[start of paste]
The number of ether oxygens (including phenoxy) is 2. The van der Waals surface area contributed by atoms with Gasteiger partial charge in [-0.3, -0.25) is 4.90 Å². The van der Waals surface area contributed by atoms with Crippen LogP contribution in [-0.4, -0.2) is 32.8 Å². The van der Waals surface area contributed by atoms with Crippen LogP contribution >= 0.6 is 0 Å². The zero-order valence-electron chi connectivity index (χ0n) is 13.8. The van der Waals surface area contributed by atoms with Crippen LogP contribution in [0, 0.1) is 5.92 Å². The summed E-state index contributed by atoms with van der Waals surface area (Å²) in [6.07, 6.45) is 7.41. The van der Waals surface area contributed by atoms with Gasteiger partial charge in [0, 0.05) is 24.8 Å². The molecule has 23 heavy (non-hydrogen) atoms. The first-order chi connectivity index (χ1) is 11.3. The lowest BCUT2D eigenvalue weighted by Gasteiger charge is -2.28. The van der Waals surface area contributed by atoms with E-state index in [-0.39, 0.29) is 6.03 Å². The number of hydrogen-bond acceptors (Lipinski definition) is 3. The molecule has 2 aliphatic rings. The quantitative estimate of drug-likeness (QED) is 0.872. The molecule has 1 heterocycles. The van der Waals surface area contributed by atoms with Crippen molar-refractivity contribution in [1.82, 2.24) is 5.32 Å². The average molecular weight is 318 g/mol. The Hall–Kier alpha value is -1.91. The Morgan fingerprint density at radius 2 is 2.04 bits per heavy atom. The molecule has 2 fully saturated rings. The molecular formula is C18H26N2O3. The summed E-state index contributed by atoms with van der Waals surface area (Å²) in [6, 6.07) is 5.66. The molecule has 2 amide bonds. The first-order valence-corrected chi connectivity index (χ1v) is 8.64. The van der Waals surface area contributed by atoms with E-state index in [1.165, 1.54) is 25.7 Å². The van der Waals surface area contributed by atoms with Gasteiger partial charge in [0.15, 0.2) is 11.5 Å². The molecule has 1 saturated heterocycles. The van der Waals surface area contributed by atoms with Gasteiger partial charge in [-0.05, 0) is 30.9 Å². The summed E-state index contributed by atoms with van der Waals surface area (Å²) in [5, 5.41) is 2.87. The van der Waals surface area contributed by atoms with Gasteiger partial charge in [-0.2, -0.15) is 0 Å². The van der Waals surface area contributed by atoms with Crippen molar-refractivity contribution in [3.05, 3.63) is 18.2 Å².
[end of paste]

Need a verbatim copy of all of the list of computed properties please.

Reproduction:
The number of ether oxygens (including phenoxy) is 2. The van der Waals surface area contributed by atoms with Gasteiger partial charge in [-0.3, -0.25) is 4.90 Å². The van der Waals surface area contributed by atoms with Crippen LogP contribution in [-0.4, -0.2) is 32.8 Å². The van der Waals surface area contributed by atoms with Crippen LogP contribution >= 0.6 is 0 Å². The zero-order valence-electron chi connectivity index (χ0n) is 13.8. The van der Waals surface area contributed by atoms with Crippen LogP contribution in [0, 0.1) is 5.92 Å². The summed E-state index contributed by atoms with van der Waals surface area (Å²) in [6.07, 6.45) is 7.41. The van der Waals surface area contributed by atoms with Gasteiger partial charge in [0, 0.05) is 24.8 Å². The molecule has 23 heavy (non-hydrogen) atoms. The first-order chi connectivity index (χ1) is 11.3. The lowest BCUT2D eigenvalue weighted by Gasteiger charge is -2.28. The van der Waals surface area contributed by atoms with E-state index in [-0.39, 0.29) is 6.03 Å². The number of hydrogen-bond acceptors (Lipinski definition) is 3. The molecule has 2 aliphatic rings. The quantitative estimate of drug-likeness (QED) is 0.872. The molecule has 1 heterocycles. The van der Waals surface area contributed by atoms with Crippen molar-refractivity contribution in [1.82, 2.24) is 5.32 Å². The average molecular weight is 318 g/mol. The Hall–Kier alpha value is -1.91. The Morgan fingerprint density at radius 2 is 2.04 bits per heavy atom. The molecule has 2 fully saturated rings. The molecular formula is C18H26N2O3. The summed E-state index contributed by atoms with van der Waals surface area (Å²) in [6, 6.07) is 5.66. The molecule has 2 amide bonds. The first-order valence-corrected chi connectivity index (χ1v) is 8.64. The van der Waals surface area contributed by atoms with E-state index in [1.165, 1.54) is 25.7 Å². The van der Waals surface area contributed by atoms with Gasteiger partial charge in [0.15, 0.2) is 11.5 Å². The molecule has 1 saturated heterocycles. The van der Waals surface area contributed by atoms with Gasteiger partial charge in [-0.05, 0) is 30.9 Å². The summed E-state index contributed by atoms with van der Waals surface area (Å²) in [5, 5.41) is 2.87. The van der Waals surface area contributed by atoms with Gasteiger partial charge in [-0.2, -0.15) is 0 Å². The van der Waals surface area contributed by atoms with Crippen molar-refractivity contribution in [3.05, 3.63) is 18.2 Å².